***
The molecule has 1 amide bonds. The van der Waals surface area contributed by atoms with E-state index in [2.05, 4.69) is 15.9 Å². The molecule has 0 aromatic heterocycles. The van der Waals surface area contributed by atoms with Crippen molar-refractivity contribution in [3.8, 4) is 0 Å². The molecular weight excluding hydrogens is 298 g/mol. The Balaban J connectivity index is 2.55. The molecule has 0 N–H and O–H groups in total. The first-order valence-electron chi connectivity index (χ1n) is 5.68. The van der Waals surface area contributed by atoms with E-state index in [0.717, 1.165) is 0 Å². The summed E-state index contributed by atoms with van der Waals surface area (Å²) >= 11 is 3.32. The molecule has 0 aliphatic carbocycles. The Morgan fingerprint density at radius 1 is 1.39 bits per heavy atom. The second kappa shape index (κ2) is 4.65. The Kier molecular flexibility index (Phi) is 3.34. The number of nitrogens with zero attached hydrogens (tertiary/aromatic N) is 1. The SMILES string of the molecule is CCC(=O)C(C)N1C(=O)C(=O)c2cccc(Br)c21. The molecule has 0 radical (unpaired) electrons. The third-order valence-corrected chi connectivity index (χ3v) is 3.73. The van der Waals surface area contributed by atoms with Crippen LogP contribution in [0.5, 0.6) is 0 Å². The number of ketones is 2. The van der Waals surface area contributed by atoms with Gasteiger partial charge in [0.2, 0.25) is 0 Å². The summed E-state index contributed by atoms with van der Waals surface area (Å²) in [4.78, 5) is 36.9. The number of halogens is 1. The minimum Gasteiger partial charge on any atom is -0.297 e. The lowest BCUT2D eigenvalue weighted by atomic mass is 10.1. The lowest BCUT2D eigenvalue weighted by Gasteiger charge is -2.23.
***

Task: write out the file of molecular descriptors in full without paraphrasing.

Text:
The molecule has 1 amide bonds. The van der Waals surface area contributed by atoms with E-state index in [2.05, 4.69) is 15.9 Å². The molecule has 0 aromatic heterocycles. The van der Waals surface area contributed by atoms with Crippen molar-refractivity contribution in [3.8, 4) is 0 Å². The molecular weight excluding hydrogens is 298 g/mol. The Balaban J connectivity index is 2.55. The molecule has 0 N–H and O–H groups in total. The first-order valence-electron chi connectivity index (χ1n) is 5.68. The van der Waals surface area contributed by atoms with E-state index in [0.717, 1.165) is 0 Å². The summed E-state index contributed by atoms with van der Waals surface area (Å²) >= 11 is 3.32. The molecule has 0 aliphatic carbocycles. The Morgan fingerprint density at radius 1 is 1.39 bits per heavy atom. The second kappa shape index (κ2) is 4.65. The Kier molecular flexibility index (Phi) is 3.34. The number of nitrogens with zero attached hydrogens (tertiary/aromatic N) is 1. The SMILES string of the molecule is CCC(=O)C(C)N1C(=O)C(=O)c2cccc(Br)c21. The molecule has 0 radical (unpaired) electrons. The third-order valence-corrected chi connectivity index (χ3v) is 3.73. The van der Waals surface area contributed by atoms with Crippen LogP contribution in [0.5, 0.6) is 0 Å². The number of ketones is 2. The van der Waals surface area contributed by atoms with Gasteiger partial charge in [0.2, 0.25) is 0 Å². The summed E-state index contributed by atoms with van der Waals surface area (Å²) in [4.78, 5) is 36.9. The number of halogens is 1. The minimum Gasteiger partial charge on any atom is -0.297 e. The lowest BCUT2D eigenvalue weighted by atomic mass is 10.1. The lowest BCUT2D eigenvalue weighted by Gasteiger charge is -2.23.